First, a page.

Attorney for Appellant
Attorneys for Appellee
Leanna Weissmann Steve Carter
Lawrenceburg, Indiana Attorney General of Indiana
Christopher C.T. Stephen
Deputy Attorney General
Appellee (Plaintiff below).
The State asked the original trial court to revoke Defendants probation on grounds
of the burglary and theft convictions. The trial court ordered Defendant to
serve the entire four years of the original sentence that had previously been
Defendant appealed the trial courts decision revoking his probation, arguing that the trial
court should have ordered him to serve a sentence less than the entire
four years of the sentence originally suspended because of his youth and alleged
lack of extensive criminal history. The Court of Appeals affirmed the decision
of the trial court, holding that the trial court acted within its discretion.
While Sandlin is young, he has amassed a number of criminal convictions
in a relatively short span of time, including robbery, reckless driving, and multiple
counts of theft and burglary, in spite of the fact that he has
been incarcerated for a significant part of his adult life. Sandlin v.
State, 812 N.E.2d 254 (Ind. Ct. App. 2004) (mem.).
In arguing that the trial court should have ordered him to serve less
than the entire four years of his suspended sentence, Defendant took issue with
the holdings of the Court of Appeals in two cases that had held
that where a trial court revokes a defendants probation, it has no jurisdiction
to order the defendant to serve anything less than the entire amount of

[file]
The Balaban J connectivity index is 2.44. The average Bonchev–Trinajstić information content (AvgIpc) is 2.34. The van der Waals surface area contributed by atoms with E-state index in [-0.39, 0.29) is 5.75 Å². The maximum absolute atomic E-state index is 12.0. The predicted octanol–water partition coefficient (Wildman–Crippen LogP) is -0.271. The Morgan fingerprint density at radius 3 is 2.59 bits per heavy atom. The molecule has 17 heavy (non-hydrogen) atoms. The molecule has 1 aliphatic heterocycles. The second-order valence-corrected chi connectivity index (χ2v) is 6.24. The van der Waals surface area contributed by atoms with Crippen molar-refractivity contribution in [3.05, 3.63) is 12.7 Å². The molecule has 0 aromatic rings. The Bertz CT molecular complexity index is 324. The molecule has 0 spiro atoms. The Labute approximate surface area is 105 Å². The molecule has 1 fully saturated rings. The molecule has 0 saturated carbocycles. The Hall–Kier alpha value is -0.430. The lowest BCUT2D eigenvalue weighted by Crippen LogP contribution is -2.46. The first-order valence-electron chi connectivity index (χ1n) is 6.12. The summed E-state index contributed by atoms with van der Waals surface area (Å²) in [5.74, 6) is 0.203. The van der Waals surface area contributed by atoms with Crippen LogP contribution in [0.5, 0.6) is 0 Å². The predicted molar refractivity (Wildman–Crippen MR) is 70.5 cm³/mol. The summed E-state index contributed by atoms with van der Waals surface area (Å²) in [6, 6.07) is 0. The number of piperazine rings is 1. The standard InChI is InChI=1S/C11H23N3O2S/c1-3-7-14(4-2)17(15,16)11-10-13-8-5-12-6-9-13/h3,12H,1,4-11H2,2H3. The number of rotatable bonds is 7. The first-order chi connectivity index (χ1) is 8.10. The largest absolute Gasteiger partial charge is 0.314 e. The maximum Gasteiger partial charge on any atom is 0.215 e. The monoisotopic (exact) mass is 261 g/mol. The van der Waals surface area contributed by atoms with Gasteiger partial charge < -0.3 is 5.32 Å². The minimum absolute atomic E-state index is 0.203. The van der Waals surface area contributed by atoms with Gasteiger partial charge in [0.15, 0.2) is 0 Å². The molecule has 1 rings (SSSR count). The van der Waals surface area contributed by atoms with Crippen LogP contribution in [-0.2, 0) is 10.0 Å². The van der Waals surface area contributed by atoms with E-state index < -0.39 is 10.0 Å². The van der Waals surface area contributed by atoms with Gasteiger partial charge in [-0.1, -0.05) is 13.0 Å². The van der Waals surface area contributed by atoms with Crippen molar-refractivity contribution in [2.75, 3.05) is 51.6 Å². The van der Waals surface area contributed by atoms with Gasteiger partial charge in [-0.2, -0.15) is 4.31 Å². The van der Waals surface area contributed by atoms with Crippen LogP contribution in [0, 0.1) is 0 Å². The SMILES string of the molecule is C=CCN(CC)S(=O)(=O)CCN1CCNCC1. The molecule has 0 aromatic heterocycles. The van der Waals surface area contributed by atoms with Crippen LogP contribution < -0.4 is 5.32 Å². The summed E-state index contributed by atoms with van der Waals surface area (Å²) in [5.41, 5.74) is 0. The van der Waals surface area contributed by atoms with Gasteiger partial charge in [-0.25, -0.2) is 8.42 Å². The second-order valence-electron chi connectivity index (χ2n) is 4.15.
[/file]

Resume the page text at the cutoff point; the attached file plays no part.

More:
the sentence originally suspended. Stephens v. State, 801 N.E.2d 1288 (Ind. Ct.
App. 2004), revd, 818 N.E.2d 936; Pugh v. State, 804 N.E.2d 202 (Ind.
Ct. App. 2004), revd, 819 N.E.2d 375. Subsequent to the Court of
Appeals decision in this case, we held to the contrary. We concluded
that a trial court has the authority to order executed time following revocation
of probation that is less than the length of the sentence originally imposed.
Stephens, 818 N.E.2d at 942.
Although Defendant never explicitly says so, we infer from his argument that he
contends that the trial court in this case believed that it was required
to impose the entire amount of the sentence originally suspended. If that
had been the case, it might well be appropriate to remand this case
to the trial court for reconsideration in light of our holding in Stephens.
We have reviewed the transcript of the probation revocation hearing and find nothing
in it indicating that the trial court believed it was required to impose
the entire amount of the sentence originally suspended. Absent a fairly explicit
statement to the contrary, we presume a trial court is aware of its
authority to order executed time following revocation of probation that is less than
the length of the sentence originally imposed.
We grant transfer and summarily affirm the decision of the Court of Appeals.
Ind. Appellate Rule 58(A)(2).
Shepard, C.J., and Dickson, Boehm, and Rucker, JJ., concur.